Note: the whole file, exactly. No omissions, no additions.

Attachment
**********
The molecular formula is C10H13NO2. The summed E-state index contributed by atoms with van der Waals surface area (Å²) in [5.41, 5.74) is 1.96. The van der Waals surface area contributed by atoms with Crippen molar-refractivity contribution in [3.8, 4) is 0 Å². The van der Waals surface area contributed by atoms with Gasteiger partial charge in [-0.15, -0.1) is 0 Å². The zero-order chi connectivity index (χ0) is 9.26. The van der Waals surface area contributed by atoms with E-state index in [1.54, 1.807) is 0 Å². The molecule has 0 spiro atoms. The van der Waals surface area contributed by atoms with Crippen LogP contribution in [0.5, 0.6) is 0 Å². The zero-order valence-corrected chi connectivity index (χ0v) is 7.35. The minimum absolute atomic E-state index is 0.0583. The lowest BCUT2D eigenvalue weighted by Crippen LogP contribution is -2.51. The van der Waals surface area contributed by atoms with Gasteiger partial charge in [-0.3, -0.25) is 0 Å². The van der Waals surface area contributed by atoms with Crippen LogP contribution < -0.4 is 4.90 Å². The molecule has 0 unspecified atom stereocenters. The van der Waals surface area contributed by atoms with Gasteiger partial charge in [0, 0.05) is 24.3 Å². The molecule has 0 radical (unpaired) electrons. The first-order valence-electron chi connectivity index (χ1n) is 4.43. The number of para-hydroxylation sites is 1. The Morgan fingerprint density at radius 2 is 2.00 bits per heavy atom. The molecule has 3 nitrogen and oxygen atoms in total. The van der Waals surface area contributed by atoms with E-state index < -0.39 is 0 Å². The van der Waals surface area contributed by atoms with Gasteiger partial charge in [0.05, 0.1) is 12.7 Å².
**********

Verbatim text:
The molecular formula is C10H13NO2. The summed E-state index contributed by atoms with van der Waals surface area (Å²) in [5.41, 5.74) is 1.96. The van der Waals surface area contributed by atoms with Crippen molar-refractivity contribution in [3.8, 4) is 0 Å². The van der Waals surface area contributed by atoms with Gasteiger partial charge in [-0.15, -0.1) is 0 Å². The zero-order chi connectivity index (χ0) is 9.26. The van der Waals surface area contributed by atoms with E-state index in [1.54, 1.807) is 0 Å². The molecule has 0 spiro atoms. The van der Waals surface area contributed by atoms with Crippen LogP contribution in [0.5, 0.6) is 0 Å². The zero-order valence-corrected chi connectivity index (χ0v) is 7.35. The minimum absolute atomic E-state index is 0.0583. The lowest BCUT2D eigenvalue weighted by Crippen LogP contribution is -2.51. The van der Waals surface area contributed by atoms with Gasteiger partial charge in [-0.3, -0.25) is 0 Å². The van der Waals surface area contributed by atoms with Crippen LogP contribution < -0.4 is 4.90 Å². The molecule has 0 unspecified atom stereocenters. The van der Waals surface area contributed by atoms with Gasteiger partial charge in [0, 0.05) is 24.3 Å². The molecule has 0 radical (unpaired) electrons. The first-order valence-electron chi connectivity index (χ1n) is 4.43. The number of para-hydroxylation sites is 1. The Morgan fingerprint density at radius 2 is 2.00 bits per heavy atom. The molecule has 3 nitrogen and oxygen atoms in total. The van der Waals surface area contributed by atoms with E-state index < -0.39 is 0 Å². The van der Waals surface area contributed by atoms with Gasteiger partial charge in [0.05, 0.1) is 12.7 Å².